GK: The most surprising development was just how quickly defensive tackle Stevie Tu’ikolovatu, the current grad student and former Utah defensive lineman, established himself after putting on the pads. Granted the Trojans were in great need of defensive line help, but Stevie has more than shown credibility in being a force in the middle over center. We’ll soon see if Alabama is as surprised with Tu’ikolovatu as were the Trojans offensive lineman during training camp.

HT: No academic casualties. As an observer of many Trojan football off-seasons, there has always been the unpleasant news that one or more incoming or current players are academically ineligible for the Fall. When this happens, it hurts depth at a position, and it is usually a devastating set-back for a player with enough talent to make a contribution. But this Fall, Coach Helton delivered the news that there were no academic casualties for the Trojans. Truly great news to begin a season.

“Under-the-radar player to watch”

GP: We’ve talked a lot about how this tight end group should see an increase in production this year and I think Daniel Imatorbhebhe is going to be a big part of that. He’s got a thick frame at 6-4, 240 and he moves really well. Daniel can be one of those traditional match-up problems for the defense with his dual abilities as a pass-catcher and a blocker.

JC: Jalen Greene. Having lined up at quarterback this past spring, Greene switched back to wide receiver this past summer, and I thought he had an outstanding camp as he proved to be an extremely reliable option there. He’s such a natural, he honestly looks like he’s been focusing on the position for years, when that obviously isn’t the case.

GK: The under-the-radar-player to watch is true freshman offensive tackle E.J. Price, the native Georgian. While Price is still learning the game and a bit raw for this new level of play, he is quickly establishing himself as a future force, who gets better with each time out. He has the athletic ability and desire to push the depth chart, which currently has him fighting with Clayton Johnson for the back-up role.

HT: A newly strengthened position, the Tight End spot has received an injection of pass receiving prowess from Daniel Imatorbhebhe, who has looked good this Fall Camp. Trojan fans have been pining for better use of the Tight End in the passing game. And I believe as the season moves along, Daniel will emerge as one of Max Browne’s reliable targets on offense.

“Biggest unanswered question”

GP: What is the status of the physical level of play in the trenches? This has been a primary focus for Clay Helton and so far the answer is an “incomplete” based on the limited sample we’ve seen in camp. But the results will be known soon enough, as Alabama and Stanford don’t figure to waste too much time in testing the Trojans in that department.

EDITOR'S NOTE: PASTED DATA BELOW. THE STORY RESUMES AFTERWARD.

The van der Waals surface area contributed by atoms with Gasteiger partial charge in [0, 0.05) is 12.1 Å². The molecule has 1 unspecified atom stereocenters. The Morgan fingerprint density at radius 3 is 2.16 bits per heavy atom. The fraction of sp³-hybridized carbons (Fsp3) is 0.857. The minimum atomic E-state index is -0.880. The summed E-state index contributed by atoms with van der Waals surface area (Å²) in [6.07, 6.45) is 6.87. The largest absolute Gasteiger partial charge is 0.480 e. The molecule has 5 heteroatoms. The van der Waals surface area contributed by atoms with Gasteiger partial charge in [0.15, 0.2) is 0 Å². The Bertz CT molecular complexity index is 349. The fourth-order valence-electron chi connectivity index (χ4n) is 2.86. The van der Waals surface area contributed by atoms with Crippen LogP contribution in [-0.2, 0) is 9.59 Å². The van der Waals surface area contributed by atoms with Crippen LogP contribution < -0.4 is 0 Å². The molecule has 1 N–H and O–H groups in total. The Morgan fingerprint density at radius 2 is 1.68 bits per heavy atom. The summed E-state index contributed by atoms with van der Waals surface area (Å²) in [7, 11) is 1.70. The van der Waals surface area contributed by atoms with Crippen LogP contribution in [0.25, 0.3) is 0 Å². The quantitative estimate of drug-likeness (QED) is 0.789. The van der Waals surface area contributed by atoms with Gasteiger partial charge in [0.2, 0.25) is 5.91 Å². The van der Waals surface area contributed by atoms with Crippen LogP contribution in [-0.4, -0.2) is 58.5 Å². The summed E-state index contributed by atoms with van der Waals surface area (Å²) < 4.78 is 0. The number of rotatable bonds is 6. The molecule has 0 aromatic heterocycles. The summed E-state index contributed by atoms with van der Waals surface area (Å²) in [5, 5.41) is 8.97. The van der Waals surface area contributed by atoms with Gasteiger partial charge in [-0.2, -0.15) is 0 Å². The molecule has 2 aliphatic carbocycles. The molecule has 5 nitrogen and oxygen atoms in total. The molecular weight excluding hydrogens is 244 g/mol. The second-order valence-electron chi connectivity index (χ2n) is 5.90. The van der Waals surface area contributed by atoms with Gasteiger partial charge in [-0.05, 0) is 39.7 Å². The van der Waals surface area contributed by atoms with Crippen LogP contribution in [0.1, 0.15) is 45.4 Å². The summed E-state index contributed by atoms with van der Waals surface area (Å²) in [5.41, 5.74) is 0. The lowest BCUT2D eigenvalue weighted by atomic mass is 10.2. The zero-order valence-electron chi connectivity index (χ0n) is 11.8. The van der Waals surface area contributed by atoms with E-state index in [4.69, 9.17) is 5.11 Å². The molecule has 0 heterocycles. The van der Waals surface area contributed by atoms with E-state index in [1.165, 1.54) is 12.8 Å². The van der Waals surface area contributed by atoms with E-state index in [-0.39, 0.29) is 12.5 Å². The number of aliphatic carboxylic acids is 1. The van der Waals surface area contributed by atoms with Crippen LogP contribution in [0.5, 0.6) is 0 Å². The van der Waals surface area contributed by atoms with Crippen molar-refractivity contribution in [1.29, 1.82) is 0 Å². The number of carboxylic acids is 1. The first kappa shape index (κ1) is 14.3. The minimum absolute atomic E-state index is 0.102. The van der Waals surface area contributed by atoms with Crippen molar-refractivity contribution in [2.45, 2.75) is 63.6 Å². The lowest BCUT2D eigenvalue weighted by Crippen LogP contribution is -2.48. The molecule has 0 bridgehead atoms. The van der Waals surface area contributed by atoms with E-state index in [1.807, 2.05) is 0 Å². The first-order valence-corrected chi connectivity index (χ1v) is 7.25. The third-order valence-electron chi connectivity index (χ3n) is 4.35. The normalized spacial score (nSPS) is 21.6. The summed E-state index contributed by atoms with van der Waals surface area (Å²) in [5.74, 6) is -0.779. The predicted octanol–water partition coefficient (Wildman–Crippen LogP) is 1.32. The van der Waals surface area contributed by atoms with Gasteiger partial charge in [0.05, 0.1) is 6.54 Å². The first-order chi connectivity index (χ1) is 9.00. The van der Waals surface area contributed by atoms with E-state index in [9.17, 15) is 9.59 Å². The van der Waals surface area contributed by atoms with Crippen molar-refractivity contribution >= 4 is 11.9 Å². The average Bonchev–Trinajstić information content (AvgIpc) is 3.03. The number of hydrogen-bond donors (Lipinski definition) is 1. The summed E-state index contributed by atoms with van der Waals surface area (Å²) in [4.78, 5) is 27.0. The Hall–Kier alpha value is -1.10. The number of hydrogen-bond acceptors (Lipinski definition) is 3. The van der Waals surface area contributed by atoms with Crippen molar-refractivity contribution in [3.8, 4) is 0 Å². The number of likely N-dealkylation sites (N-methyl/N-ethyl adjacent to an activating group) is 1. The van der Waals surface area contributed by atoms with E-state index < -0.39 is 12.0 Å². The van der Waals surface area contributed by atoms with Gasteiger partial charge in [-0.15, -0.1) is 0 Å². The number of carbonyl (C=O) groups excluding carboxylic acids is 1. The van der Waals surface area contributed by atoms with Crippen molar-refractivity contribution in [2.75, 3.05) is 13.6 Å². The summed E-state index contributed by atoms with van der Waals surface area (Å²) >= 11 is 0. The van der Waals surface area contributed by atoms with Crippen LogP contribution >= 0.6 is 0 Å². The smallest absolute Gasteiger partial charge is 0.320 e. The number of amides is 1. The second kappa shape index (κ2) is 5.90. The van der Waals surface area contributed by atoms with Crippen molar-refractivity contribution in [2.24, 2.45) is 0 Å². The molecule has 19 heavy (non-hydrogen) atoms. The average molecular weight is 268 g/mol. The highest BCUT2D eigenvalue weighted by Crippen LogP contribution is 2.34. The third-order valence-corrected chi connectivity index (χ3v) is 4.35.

JC: Will the offensive line live up to the hype? Neil Callaway’s group is receiving a lot of attention heading into the season, but it’s been hard to get a real read on whether they’re capable of meeting those expectations. Chad Wheeler’s bout with plantar fasciitis has really complicated matters. If he’s sidelined, can Chuma Edoga, who has been lining up at left tackle, fill his shoes adequately? Is this unit, as a whole, ready to take on the likes of Alabama and Stanford?

GK: The biggest unanswered question is just how physical this team really is. Yeah, there was enough contact to see on any given day the offense or the defense take it to the other. That being said, it all becomes relative. The only way to measure the improvement on being physical is to play somebody else. In Alabama, there’s no question Clay Helton and his staff will find out if his “let’s get physical” mantra is wishful thinking or a stark reality.

HT: The foot injury status of left tackle Chad Wheeler, and the ongoing competition at left guard between Chris Brown and Damien Mama has left the final five starting offensive line in question. If Wheeler is not healthy, then Tackle Zach Banner will shuffle to left tackle, and Chuma Edoga steps in on the right side. At guard, Brown and Mama are so close in performance that it looks like both will play a lot. The positive in all of this is that each of these players logged quite a few minutes last season, and can be considered veterans.



Garry Paskwietz
Author
Garry Paskwietz

A 1988 graduate of USC with a degree in Sports Information. Worked in sports marketing for LA Lakers and Miller Brewing Company. Began covering the Trojans in 1996 with the Trojan Football Fax. Founded WeAreSC in November 1998 with stints at Scout and ESPN. Emmy-winner while covering high school football at Fox Sports West.